A pterygium is a growth of the conjunctiva, which is the membrane that covers the white part of the eye. A pterygium grows from the white part of the eye onto the cornea, the normally clear window in the front of the eye. This is particularly common if you were exposed to a lot of sun, sand, or wind while you were growing up. You may want to remove a pterygium if it changes your vision, causes significant discomfort, or is constantly red and irritated.
Dr. Lee is very experienced at pterygium excision to remove these growths. He uses the newest surgical techniques to aim for the best cosmetic and functional result possible and has a very low recurrence rate as a result.
Pterygium with Conjunctival Autograft
After removal of the pterygium, a partial thickness patch of tissue from the patient’s own eye is then repositioned to fill the gap left behind. This graft heals into place and provides a barrier to regrowth of the pterygium. Meanwhile, your eye regrows the layers that were used to make the autograft.
This surgery usually takes about 40 minutes, and you will wear a patch for one night. For the first several days after surgery, it is best to avoid very strenuous activities and movements so that the graft seals itself in position. Patients usually take eyedrops for two to three months after to reduce the risk of recurrence.
Pterygium without Autograft
An alternative way to reduce recurrence is for Dr. Lee to inject a small amount of medicine around the excision site. This is sometimes paired with the use of amniotic membrane, a dissolving tissue that reduces inflammation and decreases the risk of recurrence.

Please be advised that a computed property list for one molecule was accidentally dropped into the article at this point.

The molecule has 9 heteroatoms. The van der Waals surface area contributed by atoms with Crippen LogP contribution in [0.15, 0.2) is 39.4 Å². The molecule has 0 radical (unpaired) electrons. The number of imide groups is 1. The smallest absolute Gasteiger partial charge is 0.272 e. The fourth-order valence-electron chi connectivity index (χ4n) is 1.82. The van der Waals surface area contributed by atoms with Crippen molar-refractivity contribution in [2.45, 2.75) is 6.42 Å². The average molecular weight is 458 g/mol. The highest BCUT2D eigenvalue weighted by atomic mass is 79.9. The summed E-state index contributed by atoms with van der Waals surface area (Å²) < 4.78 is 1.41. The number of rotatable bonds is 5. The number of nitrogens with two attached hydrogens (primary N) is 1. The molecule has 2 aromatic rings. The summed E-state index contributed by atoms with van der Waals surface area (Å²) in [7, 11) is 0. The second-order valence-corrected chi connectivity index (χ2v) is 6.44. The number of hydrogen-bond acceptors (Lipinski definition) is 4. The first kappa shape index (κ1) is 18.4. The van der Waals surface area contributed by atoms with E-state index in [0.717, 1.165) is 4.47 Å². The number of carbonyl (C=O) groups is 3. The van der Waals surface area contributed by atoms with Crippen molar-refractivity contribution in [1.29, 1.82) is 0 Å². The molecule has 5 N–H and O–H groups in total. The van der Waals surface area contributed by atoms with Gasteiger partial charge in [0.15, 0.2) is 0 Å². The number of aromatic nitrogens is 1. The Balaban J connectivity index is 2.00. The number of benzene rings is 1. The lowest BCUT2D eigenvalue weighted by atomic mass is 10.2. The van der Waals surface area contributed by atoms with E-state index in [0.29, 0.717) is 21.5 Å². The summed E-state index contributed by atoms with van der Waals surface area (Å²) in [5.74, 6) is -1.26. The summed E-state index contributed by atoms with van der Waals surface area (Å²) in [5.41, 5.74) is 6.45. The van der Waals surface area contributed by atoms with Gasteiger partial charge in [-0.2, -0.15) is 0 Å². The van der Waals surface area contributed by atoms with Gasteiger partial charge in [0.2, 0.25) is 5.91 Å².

This surgical approach is quicker, usually taking about 15 minutes in the operating room. Again, patients will wear a patch for one night and take drops for two to three months afterward. Although Dr. Lee recommends conjunctival autograft for large, aggressive, or recurrent pterygia, this second technique works well for smaller pterygia. At your consultation, he will discuss whether you are a candidate for one or both surgical strategies.
Amniotic Membrane Transplant
Amniotic membrane is a tissue that has anti-inflammatory and pro-healing properties. Dr. Lee performs amniotic membrane transplants for multiple reasons, including pterygium surgery, corneal ulcers, corneal thinning, corneal numbness, or poor corneal healing. In many cases, he can perform this procedure in clinic, while in other cases, this is performed in the operating room.
Phototherapeutic keratectomy (PTK)
The laser is used to smooth the cornea or remove scar tissue. Dr. Lee has performed a large number of these procedures for many different indications.
YAG Laser Capsulotomy
A significant portion of patients develop cloudiness of the membrane that holds the artificial lens implanted during cataract surgery. After the eye has had some time to heal, a laser is used to make a small opening in the membrane to restore clarity of the vision. This laser procedure can be done in the office, usually in a matter of minutes.
Dr. Lee performs glaucoma lasers for both types of glaucoma.